All in all, as Good Samaritan policies are being integrated into college campus procedures, it is important to take a close look at what the policy entails. Looking at the statistical data and the notions of specific authors can aid the reader in formulating an individual belief on medical amnesty and its greater meaning. Without pinpointing specific claims made about medical amnesty and the research to back up this information, the social problem of medical amnesty may not have as much prevalence or receive as much attention from the general public. Medical amnesty continues to remain a current topic of discussion, eliciting responses from not only students and researchers, but from broader audiences as well.

    WORKS CITED "Call 911 Good Samaritan Policies." Students for Sensible Drug Policy. N.p., n.d. Web. 02 Dec. 2013. <http://ssdp.org/campaigns/call-911-good-samaritan-policies/>. LINK TO WEBSITE: http://ssdp.org/campaigns/call-911-good-samaritan-policies/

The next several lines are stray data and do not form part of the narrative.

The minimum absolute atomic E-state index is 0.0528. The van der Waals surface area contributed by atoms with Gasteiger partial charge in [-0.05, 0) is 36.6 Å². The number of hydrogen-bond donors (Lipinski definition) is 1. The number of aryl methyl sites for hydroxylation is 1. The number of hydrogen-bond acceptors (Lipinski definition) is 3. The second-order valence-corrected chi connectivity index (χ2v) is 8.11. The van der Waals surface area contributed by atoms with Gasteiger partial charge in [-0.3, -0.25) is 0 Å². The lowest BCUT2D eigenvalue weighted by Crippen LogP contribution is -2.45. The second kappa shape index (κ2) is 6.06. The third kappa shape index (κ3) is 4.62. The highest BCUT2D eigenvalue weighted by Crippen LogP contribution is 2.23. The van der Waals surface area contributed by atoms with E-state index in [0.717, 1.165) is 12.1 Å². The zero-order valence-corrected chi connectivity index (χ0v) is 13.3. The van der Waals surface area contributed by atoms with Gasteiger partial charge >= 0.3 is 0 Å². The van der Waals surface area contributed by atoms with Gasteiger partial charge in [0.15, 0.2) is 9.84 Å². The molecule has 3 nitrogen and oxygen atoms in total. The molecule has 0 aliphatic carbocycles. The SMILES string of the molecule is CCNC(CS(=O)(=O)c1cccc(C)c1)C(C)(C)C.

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    The Michigan Policy Network is a student-led public education and research program to report and organize news and information about the political process surrounding Michigan state policy issues. It is run out of the Department of Political Science at Michigan State University, with participation by students from the College of Social Science, the College of Communication, and James Madison College. 

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    Leah Brynaert is Health Care Fellow & Correspondent for the Michigan Policy Network. She is a first-year student in Lyman Briggs College at MSU.